Loading...
 
(Cached)
Refresh

Go and compare

Railfuture’s role is to campaign for a bigger, better railway in Britain. We want to equip our members and Branches with the strong arguments based on best practice worldwide. Many of our members travel abroad for business or leisure so the aim here is to capture impressions of systems in other countries from the viewpoint of a user, possibly unused to the system or the language. We are not looking for technical descriptions as there is much available information on this in the technical press.

We want your impressions as a Railfuture member of using other systems particularly in areas where we see the job as not done in Britain. Areas of interest, where where we can quote international best practice to stimulate improvements here, include: information and wayfinding, ticketing and fares (ie ease of use).

Also of specific interest to help our campaigning here, where there is so much more to be done in Britain, please keep a look out for how other operators are tackling disability access and how rail and light rail is part of a transport system - i.e. integration and city transport systems.

So on your next trip, please use your camera or phone or tablet, take pictures of good and bad practice (max 10Mb) and send your impressions to feedback at railfuture.org.uk. Our aim is to build up a knowledge bank here so we can refer to it to strengthen our arguments during our campaigning by being able to quote worldwide best practice.

In May 2016 we published our first Go and Compare glossy leaflet. It focused on Passenger Priorities (PDF 860KB).

In April 2016 the Transport Committee at Westminster announced that it would be holding a Parliamentary Inquiry into improving the Passenger Experience on Britain's railway. The scope looks at the information provided to passengers before, during and after journeys, ticketing, on-train facilities, performance measures and mechanisms to hold operators accountable. Railfuture has produced a photo-presentation on issues affecting the Passenger Experience and has used its research on railway International Best Practice. The slides can be viewed HERE or downloaded (3.5MB).

Click on the headings, photos or 'Read More' link below to see more detail on each topic. Registered users may add your their own comments to each article - contact the webmaster for a login.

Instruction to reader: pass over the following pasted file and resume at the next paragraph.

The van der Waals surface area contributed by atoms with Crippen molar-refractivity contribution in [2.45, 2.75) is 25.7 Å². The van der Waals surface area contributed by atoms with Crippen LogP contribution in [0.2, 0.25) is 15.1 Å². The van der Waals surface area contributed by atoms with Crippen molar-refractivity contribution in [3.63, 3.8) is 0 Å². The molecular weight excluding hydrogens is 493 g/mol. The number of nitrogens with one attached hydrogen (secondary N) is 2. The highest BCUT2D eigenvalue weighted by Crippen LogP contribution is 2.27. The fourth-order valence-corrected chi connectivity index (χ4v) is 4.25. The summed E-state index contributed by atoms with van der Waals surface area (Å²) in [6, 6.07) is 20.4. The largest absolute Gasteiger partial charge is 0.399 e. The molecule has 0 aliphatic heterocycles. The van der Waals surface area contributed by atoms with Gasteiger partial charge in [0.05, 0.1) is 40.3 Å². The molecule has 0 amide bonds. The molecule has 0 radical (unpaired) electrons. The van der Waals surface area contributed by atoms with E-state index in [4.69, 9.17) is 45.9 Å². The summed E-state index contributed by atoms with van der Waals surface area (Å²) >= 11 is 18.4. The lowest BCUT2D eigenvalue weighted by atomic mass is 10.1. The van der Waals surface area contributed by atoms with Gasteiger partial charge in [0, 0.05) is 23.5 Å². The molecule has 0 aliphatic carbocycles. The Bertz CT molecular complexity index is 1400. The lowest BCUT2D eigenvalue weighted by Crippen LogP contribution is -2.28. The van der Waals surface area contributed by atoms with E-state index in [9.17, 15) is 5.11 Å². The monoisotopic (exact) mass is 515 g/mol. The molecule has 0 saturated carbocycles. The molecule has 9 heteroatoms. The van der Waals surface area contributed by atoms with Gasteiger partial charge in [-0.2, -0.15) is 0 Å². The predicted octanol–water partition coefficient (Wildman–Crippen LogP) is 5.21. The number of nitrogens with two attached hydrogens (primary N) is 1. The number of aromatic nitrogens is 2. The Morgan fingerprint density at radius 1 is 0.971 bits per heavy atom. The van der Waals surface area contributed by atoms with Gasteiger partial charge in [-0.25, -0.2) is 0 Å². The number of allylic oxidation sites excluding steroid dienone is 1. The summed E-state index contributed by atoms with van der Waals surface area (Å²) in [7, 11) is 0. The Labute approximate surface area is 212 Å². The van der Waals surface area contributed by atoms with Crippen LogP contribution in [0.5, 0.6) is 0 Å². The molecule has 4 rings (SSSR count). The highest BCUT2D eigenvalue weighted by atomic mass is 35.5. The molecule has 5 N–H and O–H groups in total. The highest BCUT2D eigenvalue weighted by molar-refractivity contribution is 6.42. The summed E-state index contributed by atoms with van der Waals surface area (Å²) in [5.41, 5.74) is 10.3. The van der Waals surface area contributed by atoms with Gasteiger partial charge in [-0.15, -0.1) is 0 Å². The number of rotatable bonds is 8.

Go and Compare Berlin

Author: Ian Brown - Published At: Wed 06 of Jul, 2016 11:56 BST - (2520 Reads)
International
Railfuture’s Director of Policy, Ian Brown CBE was invited to visit Berlin for a few days in June, travelling out on the day of the Brexit referendum announcement. His first visit to Berlin saw the Berlin Wall come down, this visit ironically saw the barriers begin to rise. He took the opportunity to have a good look at the transport system, take photographs of good practice and compare the system with London.
Photo: Berlin's new Hauptbahnhof, a practical symbol of Germany's modern railway.

Big Apple vs Orange

Author: Ian Brown - Published At: Tue 14 of Jun, 2016 22:37 BST - (2324 Reads)
International
New York, like London, has a complex metro system as well as an expanding network of suburban and main line rail routes.

Railfuture Policy Director, Ian Brown CBE spent time in New York in May on various jobs which included invitations to visit depots, control centres, rail projects and stations. It was a great opportunity to use the system quite intensively and to compare it with London’s rail transport network.

Photo: The "Oculus" Is this a station or a work of art? You can build a fine station for 4 billion dollars. This is the exterior of the new World Trade Centre station still partially under wraps which opened in April this year. The bird like design is a statement rather than a practical station roof. As expected it has become very controversial, but the station has potential for growth and is expected to rival Grand Central station as a destination in its own right. An artist’s impression of the completed structure is also shown.

Prague compared

Author: Jerry Alderson - Published At: Sun 22 of May, 2016 21:40 BST - (1909 Reads)